Beauty and the Beast (Diamond Edition)

Beauty and the Beast was released in 1991, and in the ensuing months it got an Oscar nod for Best Picture, the only Disney film to do so. So, why isn’t it more favorably remembered? The film features memorable performances from Angela Lansbury and Jerry Orbach alike, but it doesn’t have the pizzazz of The Lion King or the humor of Aladdin -- or the cultural resonance of either. Doesn’t mean Beauty and the Beast isn’t the better movie, though. The plot begins with a narrator explaining the story of how a beast became the beast -- an enchantress disguised as a haggard witch tried to teach him that beauty didn’t matter, but it didn’t take. (Entrance song “Belle”). Belle (Paige O’Hara) is introduced, as well as the town hunk, Gaston (Richard White), and Belle’s father (Rex Everhart), who is about to leave for an inventor’s fair. On the way to the fair, Belle’s father gets lost and is thrown into the dungeon at the Beast’s (Robby Benson) house. (“Belle reprise”). After refusing a marriage proposal from Gaston, Belle travels to the Beast’s castle where she, too, is confined (“Gaston”). Belle quickly makes friends at the Beast’s castle and time passes (“Be Our Guest,” “Something There,” and “Beauty and The Beast”). During the last half hour the action speeds up until the bad guys are put in their places and the heroine and hero find true love.

Sounds simple. It is; yet, it’s not the simplicity of the story that’s a problem -- simple is often better for kids. The problem is that people who like Beauty and the Beast like the film despite its main characters. Belle is a heroine, but she’s not our heroine. She reads books, she’s flighty, she’s a thinker, and quite frankly, she’d prefer to spend time by herself than in the company of others. People don’t like her because she’s less easy to box in -- she’s not strong like Nala, beautiful like Jasmine, full of wonder like Ariel. She’s the fucking weirdo of Disney Princesses.

And then we have the Beast, who softens throughout the movie, but who is largely ugly and uninspiring as a character. Let's face it: Beast is a 20-year-old kid…who is horrible with women. “Say something,” hastens Lumierre when Beast meets Belle. “You’ll meet me for dinner. That’s not a request,” Beast growls, and then locks her up. People don’t want to see an inept and grouchy male any more than they want to see a female character doing something unexpected. They’d rather see Aladdin triumph or Simba triumph or, at least, like Eric in the Little Mermaid, get the girl.

Don’t get me wrong, Beauty and the Beast isn’t hated on and it hasn’t been forgotten -- it’s not culturally irrelevant like the Hunchback of Notre Dame. Instead, choosing Beauty and the Beast as your Disney go-to is like choosing tapioca pudding. It’s like picking hockey as your favorite sport (unless you live in Canada). And that’s okay. But I think Beauty and the Beast deserves better. Here’s why.

1. It’ll teach your kids words like primeval, provincial, and paragon. See: "Gaston"

No one hits like Gaston

Matches wits like Gaston

LeFou: In a spitting match nobody spits like Gaston!

Gaston: I'm especially good at expectorating!

2. It’s the only Disney flick that pits literacy against sportsmanship, brawn against brains.

3. Cogsworth and Lumiere are up there with Timon and Pumbaa as the best Disney sidekick duo of all time. Take that, fat dude and stupid guy hired by Cruella de Vil to steal puppies.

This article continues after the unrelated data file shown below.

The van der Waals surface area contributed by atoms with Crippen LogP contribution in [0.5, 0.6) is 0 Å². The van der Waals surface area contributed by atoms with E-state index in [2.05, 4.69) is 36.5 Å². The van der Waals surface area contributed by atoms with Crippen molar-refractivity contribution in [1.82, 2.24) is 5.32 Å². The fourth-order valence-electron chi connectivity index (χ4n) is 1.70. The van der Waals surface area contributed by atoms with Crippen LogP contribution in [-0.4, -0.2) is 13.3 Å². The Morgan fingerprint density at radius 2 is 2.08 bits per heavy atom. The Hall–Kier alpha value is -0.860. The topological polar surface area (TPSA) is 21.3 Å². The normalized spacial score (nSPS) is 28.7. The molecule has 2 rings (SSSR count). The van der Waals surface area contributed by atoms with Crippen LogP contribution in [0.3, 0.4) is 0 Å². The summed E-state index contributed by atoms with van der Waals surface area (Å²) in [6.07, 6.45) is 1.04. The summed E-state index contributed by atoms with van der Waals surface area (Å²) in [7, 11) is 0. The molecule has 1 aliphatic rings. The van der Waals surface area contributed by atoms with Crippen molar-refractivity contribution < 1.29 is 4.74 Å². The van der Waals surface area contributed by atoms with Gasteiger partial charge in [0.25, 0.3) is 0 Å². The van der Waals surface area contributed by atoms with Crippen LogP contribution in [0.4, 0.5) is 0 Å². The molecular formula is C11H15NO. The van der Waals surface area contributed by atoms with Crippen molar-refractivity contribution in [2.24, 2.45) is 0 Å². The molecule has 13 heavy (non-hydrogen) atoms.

4. Clocking in around an hour and a half, Beauty and the Beast may well be the most simplistic animated story released in the last two decades, yet its characters and scenery are so rich, it never feels shallow or lacking. It has the perfect amount of depth for an animated movie.

5. That yellow dress is bangin'. Especially with this remastered version, the color in the film is way more vivid than remembered, and definitely worth a watch. This disc is a mess. Maneuvering around the disc is completely different than the average DVD or Blu-ray. There is a main disc and a special-features disc, but there may be a caption for a feature on the main disc that may actually be on the second disc. So, if I clicked, Lumierre popped up and directed me to the other disk. It’s completely inconvenient. Also, there is a rose that highlights each of the features as you scroll, but sometimes the rose doesn't highlight, or the space lacks headings, or something -- the end result being that it is unclear what feature you are actually clicking on.

There’s a nice little documentary from the creators of the film explaining the magic behind the making of the movie. Randomly throughout the documentary, screens will pop up that direct viewers to other special features. The disc is set up so if viewers stray from the documentary, when they are finished they can make their way back to the point in the documentary they had strayed from. It’s supposed to be interactive and fun, but there is no plausible way children could make their way through this disc at all. This may be the first time I’ve longed for the days of VCRs and their remedial number of options.

That being said, buying this edition of Beauty and the Beast is absolutely worth it, just to see it’s progressive color scheme. The remastered version is gorgeous, and nearly seamless -- the only time the color looks blatantly odd is during scenes when old hand-drawn shots were placed inside the context of a computer animated-generated backdrop. The disc also features a scene with the track “Human Again,” which was not in the original film but did appear on the 2002 disc release.